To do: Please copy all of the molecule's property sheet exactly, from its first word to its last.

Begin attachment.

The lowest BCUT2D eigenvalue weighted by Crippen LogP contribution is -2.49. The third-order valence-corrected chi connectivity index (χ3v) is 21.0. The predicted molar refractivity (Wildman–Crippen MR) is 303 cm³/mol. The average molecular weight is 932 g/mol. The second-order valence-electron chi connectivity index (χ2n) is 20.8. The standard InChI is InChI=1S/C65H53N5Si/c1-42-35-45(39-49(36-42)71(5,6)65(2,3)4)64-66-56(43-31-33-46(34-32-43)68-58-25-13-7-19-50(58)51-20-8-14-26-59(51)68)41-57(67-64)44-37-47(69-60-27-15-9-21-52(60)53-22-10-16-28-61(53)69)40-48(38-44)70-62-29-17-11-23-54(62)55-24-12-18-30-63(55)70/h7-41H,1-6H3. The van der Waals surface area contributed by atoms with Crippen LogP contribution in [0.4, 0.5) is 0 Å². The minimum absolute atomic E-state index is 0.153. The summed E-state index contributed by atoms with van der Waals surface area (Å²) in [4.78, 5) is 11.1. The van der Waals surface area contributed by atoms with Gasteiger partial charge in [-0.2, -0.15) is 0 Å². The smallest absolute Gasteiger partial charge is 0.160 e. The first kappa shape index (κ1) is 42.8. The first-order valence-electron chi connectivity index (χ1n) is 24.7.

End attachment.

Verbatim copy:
The lowest BCUT2D eigenvalue weighted by Crippen LogP contribution is -2.49. The third-order valence-corrected chi connectivity index (χ3v) is 21.0. The predicted molar refractivity (Wildman–Crippen MR) is 303 cm³/mol. The average molecular weight is 932 g/mol. The second-order valence-electron chi connectivity index (χ2n) is 20.8. The standard InChI is InChI=1S/C65H53N5Si/c1-42-35-45(39-49(36-42)71(5,6)65(2,3)4)64-66-56(43-31-33-46(34-32-43)68-58-25-13-7-19-50(58)51-20-8-14-26-59(51)68)41-57(67-64)44-37-47(69-60-27-15-9-21-52(60)53-22-10-16-28-61(53)69)40-48(38-44)70-62-29-17-11-23-54(62)55-24-12-18-30-63(55)70/h7-41H,1-6H3. The van der Waals surface area contributed by atoms with Crippen LogP contribution in [0.4, 0.5) is 0 Å². The minimum absolute atomic E-state index is 0.153. The summed E-state index contributed by atoms with van der Waals surface area (Å²) in [4.78, 5) is 11.1. The van der Waals surface area contributed by atoms with Gasteiger partial charge in [-0.2, -0.15) is 0 Å². The smallest absolute Gasteiger partial charge is 0.160 e. The first kappa shape index (κ1) is 42.8. The first-order valence-electron chi connectivity index (χ1n) is 24.7.